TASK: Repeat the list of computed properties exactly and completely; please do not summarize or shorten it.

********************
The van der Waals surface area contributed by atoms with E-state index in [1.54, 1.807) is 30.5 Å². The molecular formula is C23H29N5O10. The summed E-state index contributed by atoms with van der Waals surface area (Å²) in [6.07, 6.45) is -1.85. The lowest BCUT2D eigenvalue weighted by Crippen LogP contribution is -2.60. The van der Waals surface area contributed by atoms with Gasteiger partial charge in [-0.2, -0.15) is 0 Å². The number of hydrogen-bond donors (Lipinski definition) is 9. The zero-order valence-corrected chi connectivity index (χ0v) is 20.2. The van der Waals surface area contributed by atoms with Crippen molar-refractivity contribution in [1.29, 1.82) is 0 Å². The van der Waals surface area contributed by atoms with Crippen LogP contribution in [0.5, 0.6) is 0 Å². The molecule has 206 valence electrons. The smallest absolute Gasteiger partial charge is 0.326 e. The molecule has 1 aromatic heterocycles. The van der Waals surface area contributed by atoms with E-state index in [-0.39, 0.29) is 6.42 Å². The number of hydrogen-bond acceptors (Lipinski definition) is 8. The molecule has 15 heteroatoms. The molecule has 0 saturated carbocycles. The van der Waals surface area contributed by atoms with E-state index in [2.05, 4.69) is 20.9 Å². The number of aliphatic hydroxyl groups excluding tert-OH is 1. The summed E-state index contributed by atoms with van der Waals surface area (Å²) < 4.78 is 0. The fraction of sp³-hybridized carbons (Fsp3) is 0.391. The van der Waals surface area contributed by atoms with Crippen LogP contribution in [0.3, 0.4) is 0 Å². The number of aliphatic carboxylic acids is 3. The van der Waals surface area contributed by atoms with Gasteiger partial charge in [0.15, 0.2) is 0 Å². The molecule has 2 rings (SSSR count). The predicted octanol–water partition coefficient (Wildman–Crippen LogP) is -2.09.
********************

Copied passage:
The van der Waals surface area contributed by atoms with E-state index in [1.54, 1.807) is 30.5 Å². The molecular formula is C23H29N5O10. The summed E-state index contributed by atoms with van der Waals surface area (Å²) in [6.07, 6.45) is -1.85. The lowest BCUT2D eigenvalue weighted by Crippen LogP contribution is -2.60. The van der Waals surface area contributed by atoms with Gasteiger partial charge in [-0.2, -0.15) is 0 Å². The number of hydrogen-bond donors (Lipinski definition) is 9. The zero-order valence-corrected chi connectivity index (χ0v) is 20.2. The van der Waals surface area contributed by atoms with Crippen molar-refractivity contribution in [1.29, 1.82) is 0 Å². The van der Waals surface area contributed by atoms with Crippen LogP contribution in [0.5, 0.6) is 0 Å². The molecule has 206 valence electrons. The smallest absolute Gasteiger partial charge is 0.326 e. The molecule has 1 aromatic heterocycles. The van der Waals surface area contributed by atoms with E-state index in [-0.39, 0.29) is 6.42 Å². The number of hydrogen-bond acceptors (Lipinski definition) is 8. The molecule has 15 heteroatoms. The molecule has 0 saturated carbocycles. The van der Waals surface area contributed by atoms with E-state index in [2.05, 4.69) is 20.9 Å². The number of aliphatic hydroxyl groups excluding tert-OH is 1. The summed E-state index contributed by atoms with van der Waals surface area (Å²) < 4.78 is 0. The fraction of sp³-hybridized carbons (Fsp3) is 0.391. The van der Waals surface area contributed by atoms with Crippen LogP contribution in [0.3, 0.4) is 0 Å². The number of aliphatic carboxylic acids is 3. The van der Waals surface area contributed by atoms with Gasteiger partial charge in [0.15, 0.2) is 0 Å². The molecule has 2 rings (SSSR count). The predicted octanol–water partition coefficient (Wildman–Crippen LogP) is -2.09.